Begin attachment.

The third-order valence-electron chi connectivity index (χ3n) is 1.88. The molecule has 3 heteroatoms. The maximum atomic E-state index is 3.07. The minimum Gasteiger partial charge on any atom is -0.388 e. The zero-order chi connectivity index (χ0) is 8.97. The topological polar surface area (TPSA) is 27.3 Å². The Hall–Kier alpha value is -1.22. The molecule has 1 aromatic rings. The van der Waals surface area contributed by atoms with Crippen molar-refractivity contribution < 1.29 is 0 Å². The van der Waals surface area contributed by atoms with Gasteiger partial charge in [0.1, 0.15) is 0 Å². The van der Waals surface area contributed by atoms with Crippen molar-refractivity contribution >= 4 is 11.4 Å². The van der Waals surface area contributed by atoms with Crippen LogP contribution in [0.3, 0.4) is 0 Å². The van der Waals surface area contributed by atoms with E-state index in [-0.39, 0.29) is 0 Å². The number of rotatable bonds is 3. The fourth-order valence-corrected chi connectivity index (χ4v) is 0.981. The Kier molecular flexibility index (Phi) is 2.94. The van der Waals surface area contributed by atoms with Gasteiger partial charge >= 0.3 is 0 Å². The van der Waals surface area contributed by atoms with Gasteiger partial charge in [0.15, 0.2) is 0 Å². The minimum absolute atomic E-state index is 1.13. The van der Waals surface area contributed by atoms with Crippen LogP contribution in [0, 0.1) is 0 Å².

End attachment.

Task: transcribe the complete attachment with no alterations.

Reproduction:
The third-order valence-electron chi connectivity index (χ3n) is 1.88. The molecule has 3 heteroatoms. The maximum atomic E-state index is 3.07. The minimum Gasteiger partial charge on any atom is -0.388 e. The zero-order chi connectivity index (χ0) is 8.97. The topological polar surface area (TPSA) is 27.3 Å². The Hall–Kier alpha value is -1.22. The molecule has 1 aromatic rings. The van der Waals surface area contributed by atoms with Crippen molar-refractivity contribution < 1.29 is 0 Å². The van der Waals surface area contributed by atoms with Gasteiger partial charge in [0.1, 0.15) is 0 Å². The van der Waals surface area contributed by atoms with Crippen molar-refractivity contribution >= 4 is 11.4 Å². The van der Waals surface area contributed by atoms with Crippen LogP contribution in [0.3, 0.4) is 0 Å². The van der Waals surface area contributed by atoms with E-state index in [-0.39, 0.29) is 0 Å². The number of rotatable bonds is 3. The fourth-order valence-corrected chi connectivity index (χ4v) is 0.981. The Kier molecular flexibility index (Phi) is 2.94. The van der Waals surface area contributed by atoms with Gasteiger partial charge >= 0.3 is 0 Å². The van der Waals surface area contributed by atoms with Gasteiger partial charge in [0.15, 0.2) is 0 Å². The minimum absolute atomic E-state index is 1.13. The van der Waals surface area contributed by atoms with Crippen LogP contribution in [0, 0.1) is 0 Å².